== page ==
Life and breath in the West
My brother is dying. He lives in a small town in the West, a village really, and he moves from room to room with an air hose in his nostrils constantly filling his lungs with a steady stream of oxygen. The sun warms the south side of the house and tulips bloom in the flowerbeds, but he can’t see them. It’s too hard to leave the house. In a Western world of wide-open spaces, he’s confined to three or four rooms.
In the late 19th and early 20th century in the American West, it was miner’s consumption that cut short male lives. In San Juan County, Colo., with a population of 589 in the 2000 census, the only town is Silverton. Over 3,000 people lie buried in the town’s cemetery, and the average age of males is only 42. They died young in the mines from cave-ins and accidents, from hard living and hard working, and inhaling rock dust that perforated their lungs.
In other parts of the West, fatal respiratory ailments came from working in coal mines, breathing black dust and deadly gases that put many a miner into an early grave. The West was a land of dangerous workplaces before unions and health and safety laws forced an improvement in working conditions. Near Grants, N.M., it was uranium mining, the dust from digging yellowcake, that forced Navajo men back into their homes to wheeze their last breaths beneath a turquoise sky.
For many a decade, it was routine to die after short careers digging gold, silver, coal or uranium. At one time in Colorado, a widow’s compensation for her husband’s accidental death in a gold mine was $75, a coffin, and a notice to vacate company housing by the end of the week. Why in the West, with all our clean air, have we sacrificed so many men in so many industries to live their last days struggling to breathe? In Libby, Mont., we know now, it was vermiculite asbestos that slowly eliminated lung capacity for miners and unwittingly harmed their families as well.
But for my brother, it wasn’t the mines but the myth that nailed him, that Marlboro Man myth of the rugged cowboy, his horse silhouetted against a Western sunset, his Stetson tipped back at the end of the day, and always, a cigarette dangling from his lower lip.
For how many years did we Westerners permit our spectacular landscapes and a ranching way of life to become enmeshed in popular culture with smoking? My brother began to smoke in a decade when large-format photo magazines like Life and Look featured full-page ads for cigarettes. Smoking was good for you, and your doctor was kind enough to recommend his brand. Smoking calmed your nerves and aided digestion. And there were those cowboys on horseback in a stunning landscape, pausing from he-man work, cigarette in hand. The message: This is the way to live to be a real man.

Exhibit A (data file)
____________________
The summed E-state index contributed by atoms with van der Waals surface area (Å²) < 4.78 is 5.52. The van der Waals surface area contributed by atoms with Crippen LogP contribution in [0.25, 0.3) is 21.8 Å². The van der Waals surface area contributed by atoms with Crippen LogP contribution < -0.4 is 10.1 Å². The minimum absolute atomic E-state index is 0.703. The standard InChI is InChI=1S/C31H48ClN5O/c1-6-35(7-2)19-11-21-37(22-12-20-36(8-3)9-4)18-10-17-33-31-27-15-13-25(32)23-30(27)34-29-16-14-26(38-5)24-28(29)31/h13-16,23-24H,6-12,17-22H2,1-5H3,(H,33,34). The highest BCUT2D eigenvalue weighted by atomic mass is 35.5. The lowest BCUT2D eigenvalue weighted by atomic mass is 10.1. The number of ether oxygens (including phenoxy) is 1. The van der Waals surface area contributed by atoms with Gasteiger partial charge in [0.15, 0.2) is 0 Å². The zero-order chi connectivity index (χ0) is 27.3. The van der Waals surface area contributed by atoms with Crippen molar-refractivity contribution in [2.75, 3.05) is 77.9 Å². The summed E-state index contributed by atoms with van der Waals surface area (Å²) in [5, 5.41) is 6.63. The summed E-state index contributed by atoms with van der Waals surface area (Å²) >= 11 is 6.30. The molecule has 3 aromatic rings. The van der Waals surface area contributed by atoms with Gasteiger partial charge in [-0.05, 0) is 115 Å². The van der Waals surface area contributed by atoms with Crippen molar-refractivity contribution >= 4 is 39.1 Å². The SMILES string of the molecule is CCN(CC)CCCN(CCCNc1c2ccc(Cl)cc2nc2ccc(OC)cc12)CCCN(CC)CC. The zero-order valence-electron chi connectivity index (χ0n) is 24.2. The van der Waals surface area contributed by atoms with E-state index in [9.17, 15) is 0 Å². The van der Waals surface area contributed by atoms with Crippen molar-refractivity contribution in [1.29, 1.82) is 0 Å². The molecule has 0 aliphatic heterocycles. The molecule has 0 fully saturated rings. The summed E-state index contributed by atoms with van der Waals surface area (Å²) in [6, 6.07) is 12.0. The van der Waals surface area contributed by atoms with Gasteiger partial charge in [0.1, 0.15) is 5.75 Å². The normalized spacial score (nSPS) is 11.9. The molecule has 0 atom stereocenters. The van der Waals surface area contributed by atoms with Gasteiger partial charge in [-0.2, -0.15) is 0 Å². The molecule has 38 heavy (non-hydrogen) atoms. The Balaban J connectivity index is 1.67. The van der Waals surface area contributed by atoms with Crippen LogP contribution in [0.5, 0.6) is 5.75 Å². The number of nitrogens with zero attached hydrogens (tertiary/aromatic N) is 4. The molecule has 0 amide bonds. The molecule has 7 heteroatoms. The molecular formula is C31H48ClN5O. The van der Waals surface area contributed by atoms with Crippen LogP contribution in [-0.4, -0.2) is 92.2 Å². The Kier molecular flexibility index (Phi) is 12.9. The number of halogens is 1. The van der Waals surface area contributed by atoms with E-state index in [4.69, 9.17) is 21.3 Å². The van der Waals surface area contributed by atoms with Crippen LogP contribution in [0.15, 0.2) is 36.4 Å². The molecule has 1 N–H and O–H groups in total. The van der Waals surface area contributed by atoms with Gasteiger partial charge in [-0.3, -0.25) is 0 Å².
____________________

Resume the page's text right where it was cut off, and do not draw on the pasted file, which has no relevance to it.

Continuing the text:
Western scenery sold cigarettes, and it still does, and now my brother’s dying of end-stage emphysema, although he quit smoking a few years ago. He has maybe six months left to live. He’ll never enjoy retirement and traveling around the West. He’ll never make it to the North Rim of the Grand Canyon or once again drive Trail Ridge Road high above Denver. His wide-open spaces have become closed-in places.
How many other men, around the world, have died before their time because of the glorification of Western sunsets, cowboys riding the range and cigarettes sold as a seductive symbol of manhood? We know what happened to two actors who portrayed Marlboro Men in commercials: Wayne McLaren and David McLean both died of lung cancer.
The harsh beauty of Monument Valley, Utah, on the Navajo Reservation, has been a backdrop for selling countless products ever since the movie-making days of director John Ford and actor John Wayne. The mythology of the West endures, and every summer, European tourists drive slowly through Monument Valley, entranced by the landscape, cigarettes dangling out the windows of their rental SUVs.
I hope that the next generation “gets” the anti-smoking message, but I’m not so sure. Macho myths die hard, and plenty of young men think nothing about lighting up a smoke. I wish they could meet my brother. Before it’s too late for him, before it’s too late for them.
Andrew Gulliford is a contributor to Writers on the Range, a service of High Country News (hcn.org). He is a writer, photographer and professor of Southwest Studies and History at Fort Lewis College in Durango, Colorado.